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The limitations of fear messages
  1. G Hastings,
  2. L MacFadyen
  1. The Centre for Tobacco Control Research, The University of Strathclyde, Glasgow, UK
  1. Correspondence to:
 Professor Gerard B Hastings, Department of Marketing, University of Strathclyde, 173 Cathedral Street, Glasgow G4 0RQ, UK;

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Debate is a series offering opposing sides of a continuing controversial issue in tobacco control. In this and the following article, the use of emotional or “fear” messages in tobacco control media campaigns is debated by Gerard Hastings and Lynn MacFadyen from the Centre for Tobacco Control Research at the University of Strathclyde in Glasgow, UK, and by Lois Biener and Tory Taylor from the Center for Survey Research at the University of Massachusetts in Boston, USA.

Anyone who doesn't believe that fear messages can change behaviour should try going into a crowded theatre and shouting “FIRE!”

Certainly, such messages have served tobacco control well over the last 50 years. Even a casual glance at prevalence trends demonstrates the impact of the major revelations about smoking and ill health. The power of warnings is enhanced with evocative creative executions, provided the resulting fear does not overwhelm the audience, and adequate support with quitting is offered. The recent Australian campaign demonstrates the potential of this approach.1,2

However, in tobacco control we have to be especially sensitive to the all too successful tactics of the tobacco industry, and these, along with those of other commercial marketers, have undergone a paradigm shift in the last 20 years. The traditional fixation with transactions and sales has been replaced by a focus on customer relationships and satisfaction. In this piece we argue that we can learn from these developments.

Specifically, they can tell us much about how advertising works, why people smoke, and how marketing exploits the resulting opportunities. All of this suggests that fear messages may be of limited value as we enter what has been dubbed the “second generation” of tobacco control (R Cameron, personal communication). Indeed it suggests that tobacco control is in need of its own paradigm shift.

Our suggestions are contentious, but the aim is to stimulate what we feel is a crucial debate.


Fear messages assume a direct, stimulus response, effect by the media: the individual hears, understands, accepts, and then acts on the message. In the advertising literature this is known as a “linear sequential” model3–5 and it takes many forms, but all characterise advertising as having a measurable and predictable effect on a basically passive individual. Analogies have been drawn between this “hypodermic syringe” view of media effect, and the medical model in health promotion.6 Linear sequential models have dominated commercial advertising since 1900.7 One of their most endearing characteristics is that they provide reassuringly clear objectives and facilitate rigorous evaluation.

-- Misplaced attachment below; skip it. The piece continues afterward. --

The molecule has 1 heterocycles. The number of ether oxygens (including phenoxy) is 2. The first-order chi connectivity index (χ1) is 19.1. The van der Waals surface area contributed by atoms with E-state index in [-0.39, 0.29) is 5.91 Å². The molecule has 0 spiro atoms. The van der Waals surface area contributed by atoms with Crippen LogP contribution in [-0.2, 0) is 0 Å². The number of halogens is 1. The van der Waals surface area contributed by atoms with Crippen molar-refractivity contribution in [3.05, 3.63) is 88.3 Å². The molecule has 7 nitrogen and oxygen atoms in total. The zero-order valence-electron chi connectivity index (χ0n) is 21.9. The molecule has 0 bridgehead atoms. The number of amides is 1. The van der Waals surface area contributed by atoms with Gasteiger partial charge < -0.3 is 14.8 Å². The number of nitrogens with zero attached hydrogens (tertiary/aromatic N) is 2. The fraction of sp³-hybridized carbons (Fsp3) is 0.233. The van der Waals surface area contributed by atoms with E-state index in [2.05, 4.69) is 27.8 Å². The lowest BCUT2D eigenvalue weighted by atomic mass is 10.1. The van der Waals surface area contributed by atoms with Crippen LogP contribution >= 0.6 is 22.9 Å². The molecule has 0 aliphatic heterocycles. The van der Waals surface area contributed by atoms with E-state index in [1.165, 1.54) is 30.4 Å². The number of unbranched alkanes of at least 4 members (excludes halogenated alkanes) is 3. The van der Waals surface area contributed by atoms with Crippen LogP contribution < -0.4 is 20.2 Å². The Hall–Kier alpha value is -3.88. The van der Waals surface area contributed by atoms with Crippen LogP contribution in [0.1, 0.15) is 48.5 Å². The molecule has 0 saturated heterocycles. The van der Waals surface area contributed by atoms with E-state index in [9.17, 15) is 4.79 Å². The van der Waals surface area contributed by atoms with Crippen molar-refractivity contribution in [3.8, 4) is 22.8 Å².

However, they have also been severely criticised.7 They ignore the fact that mass media messages are mediated in various ways by significant others.8,9 The passivity they assume on the part of the audience is contradicted by uses and gratifications theory,10 and multi-step communication models,11 which suggest that it is at least as relevant to ask “what do people do to advertising?” as “what does advertising do to people?”.12 English health promoters have been all too aware of this since the mid 1980s, when teenagers were found to be stealing supposedly off-putting “Heroin screws you up”' posters and hanging them on their bedroom walls.

Finally, linear sequential models ignore all the thinking that has emerged from post-modernism. This overlooks vital insights into the importance of symbolism and cultural meaning to consumption, whether of products or messages.13 We now know that audiences, especially young ones, are extremely sophisticated consumers of the media. Thus, meaning has to be negotiated, not imposed.

However, it is important to recognise that their expertise is in consumption, not in health communication or message design. Fear campaigns are frequently justified on the grounds that smokers ask for them, preferring some variant on the blackened, cancerous lung—the gorier the better. This misses the point of pretesting. Smokers have a great deal to tell us about what it is like to be on the receiving end of our messages, but they don't know which ones are most effective. They are consumers, not consultants.

In other, closely related, spheres we readily accept this argument. We recognise, for instance, that most people are not experts in human behaviour, not even their own. So we would not simply ask smokers why they smoke, and take their answers at face value. Indeed, in the 1980s, when the tobacco industry did precisely this to try and show that advertising had no effect on children's smoking,14 we rightly dismissed their research.


Linear sequential paradigms also assume that audiences are completely rational. Faced with the public health facts they will do the sensible thing. The reality is much more complex and inconvenient.

The fact is, in the developed world at least, people know about the health risks of tobacco15 and around two thirds want to quit.16 However, millions continue to smoke, partly because of nicotine addiction, but also because smoking brings lots of other benefits, from social acceptability to rebellion.17 In the latter case, the health consequences of tobacco may actually be seen as a benefit.